11. (SBU) Petrobras would also likely oppose any change towards a production sharing or service contract regime. It appears as though Gabrielli's strategy is to stall the auction process for a few years so that Petrobras can be better positioned, financially, to bid competitively on the prime blocks. As it is, Petrobras is confronting serious resource constraints on Tupi, and getting Sugarloaf into product ion may be beyond its current capabilities. There is a worldwide shortage of geologists, engineers and equipment, and the depth of these discoveries (2000 plus meters of water and up to two miles of salt) would require the most advanced (and most expensive) drilling technology on the market. (Note: There are only a few drills capable of drilling at such depths. Per ref B, two of these have been reserved to begin work at Tupi in 2009. End Note.)
12. (SBU) Supported by key players within the Brazilian government, such as Presidential Chief of Staff and Chairman of Petrobras' Board of Directors Dilma Rousseff, Petrobras is shifting resources to develop Tupi as quickly as possible. The government views the new sub-salt discoveries as a good source of future political leverage, and is about to embark on a US$50 million publicity campaign to spread the news about Brazil's apparent new oil riches. If Dilma Rousseff indeed runs for the presidency in 20 10, it is possible that these oil and gas developments combined with the government's large-scale planned infrastructure projects could boost her profile as a candidate.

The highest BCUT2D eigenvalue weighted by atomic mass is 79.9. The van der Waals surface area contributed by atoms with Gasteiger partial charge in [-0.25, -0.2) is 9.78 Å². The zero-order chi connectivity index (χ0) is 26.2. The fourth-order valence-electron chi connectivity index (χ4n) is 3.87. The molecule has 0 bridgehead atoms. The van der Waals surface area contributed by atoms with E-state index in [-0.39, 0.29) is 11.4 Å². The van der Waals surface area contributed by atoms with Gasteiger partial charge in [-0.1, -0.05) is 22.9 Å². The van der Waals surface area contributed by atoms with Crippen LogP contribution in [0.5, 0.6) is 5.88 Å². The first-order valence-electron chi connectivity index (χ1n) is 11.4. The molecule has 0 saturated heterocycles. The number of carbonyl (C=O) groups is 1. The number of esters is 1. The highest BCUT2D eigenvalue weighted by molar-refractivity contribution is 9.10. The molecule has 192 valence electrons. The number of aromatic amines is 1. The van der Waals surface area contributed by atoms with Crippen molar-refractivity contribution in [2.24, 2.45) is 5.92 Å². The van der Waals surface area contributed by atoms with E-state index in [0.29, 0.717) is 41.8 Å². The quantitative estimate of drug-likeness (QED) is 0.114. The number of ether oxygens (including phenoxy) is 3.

13. (SBU) The potential discovery of additional oil deposits in the Santos Basin is certainly good news for Brazil. Unfortunately, the bad news is that there is insufficient drilling equipment to bring these resources on line quickly and there remain significant technological hurdles to drilling in such extreme conditions. If the best estimates have the Tupi field producing no sooner than 2013 even with the full support of Petrobras and the rest of the GOB, developing "Sugarloaf" may indeed take some time. Undoubtedly, however, these discoveries have the potential to make Brazil a player in international energy markets and may have an impact on Venezuela's role for the region as well. The GOB's decisions on how to develop the area will have further impact on U.S. companies' ability to partici pate in these exciting new finds. End Comment. 12. (U) This message was cleared/coordinated with Embassy Brasilia.